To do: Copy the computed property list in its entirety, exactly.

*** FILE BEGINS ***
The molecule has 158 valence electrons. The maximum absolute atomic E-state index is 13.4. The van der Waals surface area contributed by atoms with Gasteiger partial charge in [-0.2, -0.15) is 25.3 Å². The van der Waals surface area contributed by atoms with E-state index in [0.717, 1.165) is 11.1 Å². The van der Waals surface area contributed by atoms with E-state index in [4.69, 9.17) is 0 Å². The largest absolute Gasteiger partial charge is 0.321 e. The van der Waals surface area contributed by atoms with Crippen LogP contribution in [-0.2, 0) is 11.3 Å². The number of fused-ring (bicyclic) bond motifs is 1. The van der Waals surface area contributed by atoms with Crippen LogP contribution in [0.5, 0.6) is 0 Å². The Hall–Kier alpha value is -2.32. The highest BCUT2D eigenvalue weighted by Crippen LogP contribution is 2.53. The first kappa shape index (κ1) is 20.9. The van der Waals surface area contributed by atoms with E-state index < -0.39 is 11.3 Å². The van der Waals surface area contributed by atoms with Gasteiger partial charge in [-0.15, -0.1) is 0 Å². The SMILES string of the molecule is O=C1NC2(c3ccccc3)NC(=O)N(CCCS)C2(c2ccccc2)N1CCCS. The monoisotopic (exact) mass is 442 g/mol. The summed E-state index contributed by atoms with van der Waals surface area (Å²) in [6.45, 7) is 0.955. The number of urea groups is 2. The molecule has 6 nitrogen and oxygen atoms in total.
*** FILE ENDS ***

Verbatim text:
The molecule has 158 valence electrons. The maximum absolute atomic E-state index is 13.4. The van der Waals surface area contributed by atoms with Gasteiger partial charge in [-0.2, -0.15) is 25.3 Å². The van der Waals surface area contributed by atoms with E-state index in [0.717, 1.165) is 11.1 Å². The van der Waals surface area contributed by atoms with E-state index in [4.69, 9.17) is 0 Å². The largest absolute Gasteiger partial charge is 0.321 e. The van der Waals surface area contributed by atoms with Crippen LogP contribution in [-0.2, 0) is 11.3 Å². The number of fused-ring (bicyclic) bond motifs is 1. The van der Waals surface area contributed by atoms with Crippen LogP contribution in [0.5, 0.6) is 0 Å². The Hall–Kier alpha value is -2.32. The highest BCUT2D eigenvalue weighted by Crippen LogP contribution is 2.53. The first kappa shape index (κ1) is 20.9. The van der Waals surface area contributed by atoms with E-state index < -0.39 is 11.3 Å². The van der Waals surface area contributed by atoms with Gasteiger partial charge in [-0.15, -0.1) is 0 Å². The SMILES string of the molecule is O=C1NC2(c3ccccc3)NC(=O)N(CCCS)C2(c2ccccc2)N1CCCS. The monoisotopic (exact) mass is 442 g/mol. The summed E-state index contributed by atoms with van der Waals surface area (Å²) in [6.45, 7) is 0.955. The number of urea groups is 2. The molecule has 6 nitrogen and oxygen atoms in total.